It’s a very smart and thoughtful use of a fantastic OST composed by Shirou Sagisu, who also created the original OST for Neon Genesis Evangelion and is making the music for Hideaki Anno’s upcoming Shin Ultraman movie. This naturalistic approach also extends to the character interactions themselves. While the main cast is made out of your traditional anime high school kid stereotypes, their mannerisms and attitudes are all fairly low-key. There are jokes, and there are improbable hair colors, but it all feels intentionally muted, to give you the sense that these kids are not just caricatures, but rather real people.

Why was this naturalistic approach chosen? There are several answers to this. First of all, the monster attacks in Gridman serve as an outside element that completely shatters the normality of the lives of the protagonists. By making sure that their normality feels grounded and real, the impact that these attacks cause is significantly stronger. This is also why the show’s OST mostly only kicks in during these fights. The mechanics of the kaiju attacks and the mysterious circumstances surrounding them are also a big focus of the narrative in Gridman. That mystery is core to the structure of the show, and it makes the grounded elements of the cast’s lives stand out more, in contrast to the fantastical element. Furthermore, without spoiling anything, Gridman deals with themes of escapism and ignoring reality around you. The show creates a reality that is actually feasible, kaiju attacks aside, so this message of embracing life can resonate with the audience. Finally, I think that the naturalistic approach is a consequence of the media that Gridman is pulling from, not just in Neon Genesis Evangelion, but also in Gridman: The Hyper Agent and the Ultra series in general. It’s both an homage to what has come before, but also an element of the show’s reality that connects to its core themes.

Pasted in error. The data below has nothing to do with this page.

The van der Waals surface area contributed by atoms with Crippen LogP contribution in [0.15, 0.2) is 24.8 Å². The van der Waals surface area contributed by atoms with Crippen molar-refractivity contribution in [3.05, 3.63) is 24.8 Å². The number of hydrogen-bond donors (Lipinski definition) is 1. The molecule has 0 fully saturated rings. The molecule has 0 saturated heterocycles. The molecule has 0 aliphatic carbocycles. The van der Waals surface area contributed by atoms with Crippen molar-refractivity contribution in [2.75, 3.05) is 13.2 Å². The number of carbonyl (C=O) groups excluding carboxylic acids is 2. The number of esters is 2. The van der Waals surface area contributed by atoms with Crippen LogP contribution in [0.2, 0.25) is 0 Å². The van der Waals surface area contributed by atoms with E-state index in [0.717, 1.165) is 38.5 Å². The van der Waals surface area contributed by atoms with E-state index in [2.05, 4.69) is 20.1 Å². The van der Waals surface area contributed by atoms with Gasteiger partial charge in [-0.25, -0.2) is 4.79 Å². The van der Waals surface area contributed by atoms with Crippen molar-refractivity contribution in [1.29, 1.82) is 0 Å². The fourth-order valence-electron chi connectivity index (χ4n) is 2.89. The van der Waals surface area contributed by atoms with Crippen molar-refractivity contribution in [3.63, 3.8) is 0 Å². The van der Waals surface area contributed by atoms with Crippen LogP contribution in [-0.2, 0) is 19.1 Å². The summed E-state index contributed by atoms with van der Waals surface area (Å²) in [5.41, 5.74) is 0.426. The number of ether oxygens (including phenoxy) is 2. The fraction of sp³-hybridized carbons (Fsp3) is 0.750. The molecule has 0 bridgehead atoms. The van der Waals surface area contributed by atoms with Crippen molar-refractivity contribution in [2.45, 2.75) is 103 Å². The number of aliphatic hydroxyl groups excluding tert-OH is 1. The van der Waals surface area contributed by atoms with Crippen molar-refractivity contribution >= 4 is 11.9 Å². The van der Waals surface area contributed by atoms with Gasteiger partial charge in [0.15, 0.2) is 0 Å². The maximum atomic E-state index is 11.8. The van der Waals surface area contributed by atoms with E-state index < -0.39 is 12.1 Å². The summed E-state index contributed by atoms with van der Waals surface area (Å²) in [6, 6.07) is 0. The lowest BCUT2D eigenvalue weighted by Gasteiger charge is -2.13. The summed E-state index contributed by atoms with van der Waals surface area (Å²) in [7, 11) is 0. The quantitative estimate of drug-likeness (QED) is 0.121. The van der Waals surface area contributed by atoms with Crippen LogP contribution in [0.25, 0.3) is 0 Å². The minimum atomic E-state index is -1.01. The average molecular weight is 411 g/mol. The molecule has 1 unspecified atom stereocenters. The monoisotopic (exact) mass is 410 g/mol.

Gridman is a special anime for a lot of reasons. It came out of a short for Japan’s Animator’s Expo project and gained a life of its own. I don’t intend to spoil the plot in this article, but it tells a deeply compelling story about embracing life and empathy, and it is a fantastic-looking show in a time where the anime industry is oversaturated and projects like these are a rarity. It manages to be accessible to viewers who might not know anything about Ultraman or tokusatsu in general, while also serving as a love letter to the medium and the art the medium inspired, such as Neon Genesis Evangelion. In spite of not being nearly as popular as some of Studio TRIGGER’s other outings, such as Darling in the Franxx, it spun off its own sister show SSSS.Dynazenon (which is also a fantastic show), plus a third, upcoming project known only as Gridman x Dynazenon. SSSS.Gridman has an atmosphere like few other shows have nowadays, and I highly encourage you to seek it out and watch it.